"The article says that field corn, which is 99% of what is grown in the US and is used in many processed foods, is primarily from GMO seeds. You can avoid consuming them by eating fresh, local, in-season corn and no processed foods. Since...
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Although the FDA says that there is no material difference between kernels of GMO corn and those from traditional varieties, some recent research casts doubt on that conclusion. A study published in the International Journal of Biological Sciences in 2009 by a group of French scientists found liver and kidney damage in rats fed Roundup-resistant corn.
There are also environmental concerns around GMO crops. Weeds and insects can develop resistance to herbicides and pesticides like glyphosate and Bt, meaning that plants will have to be created that can withstand increasingly toxic chemicals. More than 26 species of weeds in 20 states are now resistant to Roundup. Similarly, the Environmental Protection Agency has found Bt-resistant corn root worms in four states. And because corn’s pollen is easily transported by wind, conventional crops can be contaminated by neighboring fields planted with GMO varieties.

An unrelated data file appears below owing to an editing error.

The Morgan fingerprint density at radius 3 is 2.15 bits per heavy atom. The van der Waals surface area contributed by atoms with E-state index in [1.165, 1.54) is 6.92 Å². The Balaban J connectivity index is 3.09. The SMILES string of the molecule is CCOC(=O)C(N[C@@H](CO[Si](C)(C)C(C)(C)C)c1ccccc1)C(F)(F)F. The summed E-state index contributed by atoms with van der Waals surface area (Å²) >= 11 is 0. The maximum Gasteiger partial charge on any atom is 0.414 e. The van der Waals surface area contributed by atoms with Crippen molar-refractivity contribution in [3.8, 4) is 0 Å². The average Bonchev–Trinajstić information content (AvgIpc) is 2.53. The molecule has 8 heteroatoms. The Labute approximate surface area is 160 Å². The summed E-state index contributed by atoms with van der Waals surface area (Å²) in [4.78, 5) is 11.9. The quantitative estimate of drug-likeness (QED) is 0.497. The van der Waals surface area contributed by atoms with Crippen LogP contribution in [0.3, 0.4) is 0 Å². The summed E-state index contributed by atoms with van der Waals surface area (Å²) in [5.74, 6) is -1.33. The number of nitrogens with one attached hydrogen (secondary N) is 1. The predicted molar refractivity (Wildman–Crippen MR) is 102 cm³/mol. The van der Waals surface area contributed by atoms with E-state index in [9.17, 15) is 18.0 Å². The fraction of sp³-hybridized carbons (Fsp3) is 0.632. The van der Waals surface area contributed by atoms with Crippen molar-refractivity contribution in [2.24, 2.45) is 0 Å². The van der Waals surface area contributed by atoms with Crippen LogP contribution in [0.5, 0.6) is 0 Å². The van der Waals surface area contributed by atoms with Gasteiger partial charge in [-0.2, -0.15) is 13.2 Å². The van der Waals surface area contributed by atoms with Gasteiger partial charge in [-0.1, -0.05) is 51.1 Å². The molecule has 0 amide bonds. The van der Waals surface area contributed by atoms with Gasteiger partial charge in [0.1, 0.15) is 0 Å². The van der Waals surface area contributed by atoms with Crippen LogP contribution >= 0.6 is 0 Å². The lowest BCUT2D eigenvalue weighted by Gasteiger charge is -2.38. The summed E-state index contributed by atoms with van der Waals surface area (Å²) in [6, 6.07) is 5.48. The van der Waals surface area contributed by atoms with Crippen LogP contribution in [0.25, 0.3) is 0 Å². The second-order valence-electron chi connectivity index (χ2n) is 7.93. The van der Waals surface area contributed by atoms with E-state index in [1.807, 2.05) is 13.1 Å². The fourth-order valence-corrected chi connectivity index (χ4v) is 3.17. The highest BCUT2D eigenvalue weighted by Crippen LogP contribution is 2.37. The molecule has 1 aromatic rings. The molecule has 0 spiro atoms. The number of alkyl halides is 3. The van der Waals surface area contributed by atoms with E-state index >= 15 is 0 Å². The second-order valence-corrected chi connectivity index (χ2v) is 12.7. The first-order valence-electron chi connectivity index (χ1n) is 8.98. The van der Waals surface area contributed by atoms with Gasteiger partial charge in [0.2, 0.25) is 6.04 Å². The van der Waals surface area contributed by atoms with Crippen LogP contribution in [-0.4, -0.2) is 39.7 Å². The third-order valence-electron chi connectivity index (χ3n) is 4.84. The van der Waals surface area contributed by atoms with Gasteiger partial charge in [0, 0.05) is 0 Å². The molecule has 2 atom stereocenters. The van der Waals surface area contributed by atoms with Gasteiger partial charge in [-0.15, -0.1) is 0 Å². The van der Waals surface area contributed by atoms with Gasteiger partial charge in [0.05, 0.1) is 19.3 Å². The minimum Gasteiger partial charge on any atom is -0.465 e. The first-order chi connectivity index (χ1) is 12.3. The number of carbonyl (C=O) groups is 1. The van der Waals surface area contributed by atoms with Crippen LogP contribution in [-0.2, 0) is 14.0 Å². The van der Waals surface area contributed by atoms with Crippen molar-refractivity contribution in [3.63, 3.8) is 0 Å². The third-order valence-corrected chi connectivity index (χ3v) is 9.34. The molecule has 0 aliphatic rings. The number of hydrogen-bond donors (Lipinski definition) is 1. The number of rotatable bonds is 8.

I asked farmer Kevin Smith about his take on GMO sweet corn. “I won’t grow it,” he said flatly. “If you want to avoid it, one way is to ask the farmers you buy from if they plant GMO corn.” (Syngenta’s Attribute and Monsanto’s Performance are the two varieties sold in North America.) Another way: choose USDA organic corn. GMO crops are forbidden under organic standards.
Also, many farmers’ markets (including New York’s Greenmarket and San Francisco’s Ferry Plaza) ban the intentional use of GMOs, so check to see if your market has a similar policy. In the U.S., genetically modified foods are not required to be labeled, but legislation is being considered in California and more than 20 other states that would require GMO labeling. (To learn more, visit nongmoproject.org.)
As for choosing the best-tasting corn, Smith abides by a self-imposed “one-day rule.” He won’t sell a cob that’s more than 24 hours out of the field. Although corn lovers often profess to have favorite varieties, Smith says variety is far less important than freshness. Time is corn’s great enemy. “Any corn can be ruined if it’s old,” he says.
In the height of summer, farmers’ market stalls are overflowing, stands spring up along rural byways and even supermarket bins are piled with local corn. My biggest concern is not finding super-fresh cobs or avoiding GMO corn, it’s overindulgence: moderation is not one of my strong suits when someone passes me a steaming platter of corn. Nor can I resist when it’s cut off the cob and tossed into a simple summer pasta, a cheesy dip or even crab cakes. Fortunately, corn has its own way of enforcing discipline. The season passes quickly, and when there is no longer local corn available, I abstain. Happily.
Barry Estabrook’s book Tomatoland delves into problems with modern agriculture.